The President Changes the Conversation About Addiction

addictionThis week the National Rx Drug Abuse and Heroin Summit was held in Atlanta, Georgia. The event hosted lawmakers, law enforcement and addiction experts. Naturally, the topic of discussion was what should be done to combat the American opioid epidemic. The President attended the event as well, and spoke about his administration’s plans to tackle a crisis that is stealing the lives of more than 70 people every day.

It appears that his plans hinge on the idea that addiction is not a criminal problem, but rather a public health issue, The Washington Post reports. The shift comes as more and more lawmakers no longer view addiction as something that doesn’t affect predominantly white communities. In the 1980’s and 1990’s the vast majority of people arrested for drug related offenses were minorities. This was a byproduct of unjust mandatory minimum sentences in areas of the country where blacks and Hispanics were disenfranchised.

The prescription opioid and heroin epidemic has brought about a reversal in how Americans look at addiction. The public health crisis we face has touched people from all walks of life: rich or poor, white or black – we are all eligible for addiction. The shift in both political and public opinion give us a perfect opportunity to push for treatment over incarceration.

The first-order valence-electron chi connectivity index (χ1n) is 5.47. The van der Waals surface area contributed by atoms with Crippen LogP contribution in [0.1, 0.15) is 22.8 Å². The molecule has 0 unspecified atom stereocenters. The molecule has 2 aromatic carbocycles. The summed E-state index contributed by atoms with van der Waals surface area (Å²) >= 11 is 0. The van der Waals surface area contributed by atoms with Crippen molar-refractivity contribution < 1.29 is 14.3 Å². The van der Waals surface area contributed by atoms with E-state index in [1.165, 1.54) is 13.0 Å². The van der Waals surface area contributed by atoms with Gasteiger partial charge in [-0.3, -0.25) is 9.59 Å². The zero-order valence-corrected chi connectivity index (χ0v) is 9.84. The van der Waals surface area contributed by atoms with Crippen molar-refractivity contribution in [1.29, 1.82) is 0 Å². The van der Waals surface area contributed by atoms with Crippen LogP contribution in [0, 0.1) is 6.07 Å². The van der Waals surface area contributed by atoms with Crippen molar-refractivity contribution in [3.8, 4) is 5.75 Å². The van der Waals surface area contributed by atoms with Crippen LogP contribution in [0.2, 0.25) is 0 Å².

“The only way that we reduce demand is if we’re providing treatment and thinking about this as a public health problem and not just a criminal problem,” Obama said. “We have to be honest about this,” he said. “Part of what has made it previously difficult to emphasize treatment over the criminal justice system has to do with the fact that the populations affected in the past were viewed as or stereotypically identified as poor, minority.”

The White House plan includes a number of different elements, for example:

  • Improving access to drug treatment.
  • Creating an inter-agency task force to implement and enforce health parity protections.
  • Changing buprenorphine prescribing laws.
  • Investing in community policing to address heroin.
  • Implementing clean needle programs.
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